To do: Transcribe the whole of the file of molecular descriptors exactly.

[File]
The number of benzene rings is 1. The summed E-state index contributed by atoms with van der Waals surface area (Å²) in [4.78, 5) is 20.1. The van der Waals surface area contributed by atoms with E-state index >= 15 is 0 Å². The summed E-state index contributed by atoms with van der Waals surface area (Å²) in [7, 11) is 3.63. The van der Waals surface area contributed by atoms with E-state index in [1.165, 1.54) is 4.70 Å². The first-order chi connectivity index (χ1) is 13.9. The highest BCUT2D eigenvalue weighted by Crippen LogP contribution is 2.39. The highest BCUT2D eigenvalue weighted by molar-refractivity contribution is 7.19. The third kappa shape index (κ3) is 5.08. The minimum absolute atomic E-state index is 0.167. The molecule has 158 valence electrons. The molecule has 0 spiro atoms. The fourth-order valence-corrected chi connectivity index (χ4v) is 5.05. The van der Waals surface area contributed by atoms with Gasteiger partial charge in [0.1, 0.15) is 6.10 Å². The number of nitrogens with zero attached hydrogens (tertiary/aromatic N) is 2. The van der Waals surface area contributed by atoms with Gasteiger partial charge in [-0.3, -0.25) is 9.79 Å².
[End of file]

The number of benzene rings is 1. The summed E-state index contributed by atoms with van der Waals surface area (Å²) in [4.78, 5) is 20.1. The van der Waals surface area contributed by atoms with E-state index >= 15 is 0 Å². The summed E-state index contributed by atoms with van der Waals surface area (Å²) in [7, 11) is 3.63. The van der Waals surface area contributed by atoms with E-state index in [1.165, 1.54) is 4.70 Å². The first-order chi connectivity index (χ1) is 13.9. The highest BCUT2D eigenvalue weighted by Crippen LogP contribution is 2.39. The highest BCUT2D eigenvalue weighted by molar-refractivity contribution is 7.19. The third kappa shape index (κ3) is 5.08. The minimum absolute atomic E-state index is 0.167. The molecule has 158 valence electrons. The molecule has 0 spiro atoms. The fourth-order valence-corrected chi connectivity index (χ4v) is 5.05. The van der Waals surface area contributed by atoms with Gasteiger partial charge in [0.1, 0.15) is 6.10 Å². The number of nitrogens with zero attached hydrogens (tertiary/aromatic N) is 2. The van der Waals surface area contributed by atoms with Gasteiger partial charge in [-0.3, -0.25) is 9.79 Å².